IP filtering on Heroku for Ruby apps

Heroku has been a househould name in PAAS market for quite a while, in fact they've pioneered some of the most well known software delivery patterns/methodologies, aka 12-factor, which are still very popular amongs Rails developers to this day (+ many other language ecosystems). We've got a few more players on the market these days, however Heroku is still a great platform to develop, grow and scale your business upon, just comes with a price.

Folks might be familiar with platforms like AWS/GCP/whatever cloud, most of the resources deployed on such platforms are usually backed by a VPC, i.e. you get your own networking layer and can control how all systems can interact with each other and with general internet traffic. But on Heroku every application is treated exactly the same (unless you go with Private Spaces), so in layman's terms you can call Heroku a giant super computer, and you get a tiny slice of it.

Now, given that all apps on the platform run side-by-side, technically anyone can discover your application and make malicious calls, so in some cases you might want to specifically grant access from a known set of sources (static IP addresses or ranges, CIDRs), and block requests from everyone else on the internet. Luckily, we've got a few implementation options to make that happen.

Nginx Buildpack

Generally, there's no need to run Nginx on Heroku, however, it might come very handy for use in more nuanced setups (concurrency, static file sharing, ACLs, etc). Restricting IP access is one of the features we'll need.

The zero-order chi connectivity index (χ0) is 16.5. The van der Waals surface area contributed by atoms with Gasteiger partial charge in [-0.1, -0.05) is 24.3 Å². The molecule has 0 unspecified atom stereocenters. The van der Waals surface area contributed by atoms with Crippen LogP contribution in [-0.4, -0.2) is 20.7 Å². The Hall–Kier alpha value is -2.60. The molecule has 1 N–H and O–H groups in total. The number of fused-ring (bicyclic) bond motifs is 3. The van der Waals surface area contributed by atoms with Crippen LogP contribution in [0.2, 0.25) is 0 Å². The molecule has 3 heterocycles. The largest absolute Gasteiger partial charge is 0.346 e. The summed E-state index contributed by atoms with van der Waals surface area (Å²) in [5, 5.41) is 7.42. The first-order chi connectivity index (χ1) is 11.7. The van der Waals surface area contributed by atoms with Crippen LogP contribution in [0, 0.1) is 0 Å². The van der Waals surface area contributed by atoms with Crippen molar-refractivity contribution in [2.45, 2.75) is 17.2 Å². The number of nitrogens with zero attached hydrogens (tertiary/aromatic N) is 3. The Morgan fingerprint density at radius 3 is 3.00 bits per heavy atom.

To set this up we're adding add the buildpack to our app:

heroku buildpacks:set https://github.com/heroku/heroku-buildpack-ruby.git
heroku buildpacks:add https://github.com/heroku/heroku-buildpack-nginx.git

With nginx server we're introducing an extra hop in the request lifecycle, though while it's running in the same "dyno" it should minimize the impact and sometimes improve the overall performance of the app.

To get started, create a new file config/nginx.conf.erb in your existing application's directory. Grab the config example.

Now, in order to add IP address filtering, modify the config as follows:

http {
  # ... bunch of contents

  server {
    listen <%= ENV["PORT"] %>;
    server_name _;
    keepalive_timeout 5;

    location / {
      <% if sources = ENV["APP_ALLOW_IP_SOURCES"] %>
        # reject all calls by default
        set $allow false;

        # allow specific sources
        <% sources.split(",").each do |src| %>
          if ($http_x_forwarded_for ~* <%= src %>) {
            set $allow true;
        <% end %>

        if ($allow = false) {
          return 403;
      <% end %>

      proxy_set_header X-Forwarded-For $proxy_add_x_forwarded_for;
      proxy_set_header Host $http_host;
      proxy_redirect off;
      proxy_pass http://app_server;

That should be enough to get rolling, however, the buildpack and nginx is expecting you to modify your application to start server over unix websocket instead of a standard TCP socket your Rails/Rack app would normally bind to.

You'll also need to modify your Procfile to wrap the application startup command with nginx one. Note, we're using Puma server, Unicorn would be similar:

web: bin/start-nginx bundle exec puma -b unix:///tmp/nginx.socket

Next, add this line to your config.ru file to indicate the app is ready to accept requests:

# ... snip
# ... snip

run Rails.application

# Or if using sinatra application